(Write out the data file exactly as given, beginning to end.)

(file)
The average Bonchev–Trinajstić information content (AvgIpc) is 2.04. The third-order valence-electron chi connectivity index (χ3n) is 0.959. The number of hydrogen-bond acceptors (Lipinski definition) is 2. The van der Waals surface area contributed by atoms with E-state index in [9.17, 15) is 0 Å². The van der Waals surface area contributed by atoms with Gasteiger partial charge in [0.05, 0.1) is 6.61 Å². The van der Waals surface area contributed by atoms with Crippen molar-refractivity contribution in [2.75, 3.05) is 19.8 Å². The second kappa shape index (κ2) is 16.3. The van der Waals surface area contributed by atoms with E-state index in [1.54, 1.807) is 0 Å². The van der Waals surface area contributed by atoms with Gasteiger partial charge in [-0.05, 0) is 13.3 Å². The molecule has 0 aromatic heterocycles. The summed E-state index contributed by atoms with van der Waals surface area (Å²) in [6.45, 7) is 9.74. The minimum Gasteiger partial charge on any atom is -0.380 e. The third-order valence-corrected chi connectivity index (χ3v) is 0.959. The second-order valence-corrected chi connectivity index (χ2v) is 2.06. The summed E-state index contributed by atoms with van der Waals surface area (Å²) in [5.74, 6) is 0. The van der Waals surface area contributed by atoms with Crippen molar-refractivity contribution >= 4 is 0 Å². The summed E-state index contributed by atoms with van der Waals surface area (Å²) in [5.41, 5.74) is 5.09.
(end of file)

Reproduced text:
The average Bonchev–Trinajstić information content (AvgIpc) is 2.04. The third-order valence-electron chi connectivity index (χ3n) is 0.959. The number of hydrogen-bond acceptors (Lipinski definition) is 2. The van der Waals surface area contributed by atoms with E-state index in [9.17, 15) is 0 Å². The van der Waals surface area contributed by atoms with Gasteiger partial charge in [0.05, 0.1) is 6.61 Å². The van der Waals surface area contributed by atoms with Crippen molar-refractivity contribution in [2.75, 3.05) is 19.8 Å². The second kappa shape index (κ2) is 16.3. The van der Waals surface area contributed by atoms with E-state index in [1.54, 1.807) is 0 Å². The van der Waals surface area contributed by atoms with Gasteiger partial charge in [-0.05, 0) is 13.3 Å². The molecule has 0 aromatic heterocycles. The summed E-state index contributed by atoms with van der Waals surface area (Å²) in [6.45, 7) is 9.74. The minimum Gasteiger partial charge on any atom is -0.380 e. The third-order valence-corrected chi connectivity index (χ3v) is 0.959. The second-order valence-corrected chi connectivity index (χ2v) is 2.06. The summed E-state index contributed by atoms with van der Waals surface area (Å²) in [5.74, 6) is 0. The van der Waals surface area contributed by atoms with Crippen molar-refractivity contribution >= 4 is 0 Å². The summed E-state index contributed by atoms with van der Waals surface area (Å²) in [5.41, 5.74) is 5.09.